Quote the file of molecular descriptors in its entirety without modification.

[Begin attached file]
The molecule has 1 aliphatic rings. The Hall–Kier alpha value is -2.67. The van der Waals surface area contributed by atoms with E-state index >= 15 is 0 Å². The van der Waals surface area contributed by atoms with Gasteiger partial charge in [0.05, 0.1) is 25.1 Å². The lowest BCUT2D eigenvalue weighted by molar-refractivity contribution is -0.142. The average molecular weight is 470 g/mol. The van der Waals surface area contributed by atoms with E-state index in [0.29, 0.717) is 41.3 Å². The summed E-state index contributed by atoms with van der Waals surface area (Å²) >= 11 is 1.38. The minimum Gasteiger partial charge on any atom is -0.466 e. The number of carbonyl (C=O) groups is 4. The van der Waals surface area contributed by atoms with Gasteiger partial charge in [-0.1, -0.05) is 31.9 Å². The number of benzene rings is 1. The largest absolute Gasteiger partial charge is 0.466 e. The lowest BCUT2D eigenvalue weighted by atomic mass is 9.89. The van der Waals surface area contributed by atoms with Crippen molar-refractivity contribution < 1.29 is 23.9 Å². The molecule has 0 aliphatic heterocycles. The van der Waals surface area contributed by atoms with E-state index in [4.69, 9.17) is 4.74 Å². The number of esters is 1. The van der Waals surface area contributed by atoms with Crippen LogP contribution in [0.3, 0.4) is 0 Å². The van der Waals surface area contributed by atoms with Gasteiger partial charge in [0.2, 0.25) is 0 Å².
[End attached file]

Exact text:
The molecule has 1 aliphatic rings. The Hall–Kier alpha value is -2.67. The van der Waals surface area contributed by atoms with E-state index >= 15 is 0 Å². The van der Waals surface area contributed by atoms with Gasteiger partial charge in [0.05, 0.1) is 25.1 Å². The lowest BCUT2D eigenvalue weighted by molar-refractivity contribution is -0.142. The average molecular weight is 470 g/mol. The van der Waals surface area contributed by atoms with E-state index in [0.29, 0.717) is 41.3 Å². The summed E-state index contributed by atoms with van der Waals surface area (Å²) >= 11 is 1.38. The minimum Gasteiger partial charge on any atom is -0.466 e. The number of carbonyl (C=O) groups is 4. The van der Waals surface area contributed by atoms with Gasteiger partial charge in [-0.1, -0.05) is 31.9 Å². The number of benzene rings is 1. The largest absolute Gasteiger partial charge is 0.466 e. The lowest BCUT2D eigenvalue weighted by atomic mass is 9.89. The van der Waals surface area contributed by atoms with Crippen molar-refractivity contribution < 1.29 is 23.9 Å². The molecule has 0 aliphatic heterocycles. The van der Waals surface area contributed by atoms with E-state index in [4.69, 9.17) is 4.74 Å². The number of esters is 1. The van der Waals surface area contributed by atoms with Crippen LogP contribution in [0.3, 0.4) is 0 Å². The van der Waals surface area contributed by atoms with Gasteiger partial charge in [0.2, 0.25) is 0 Å².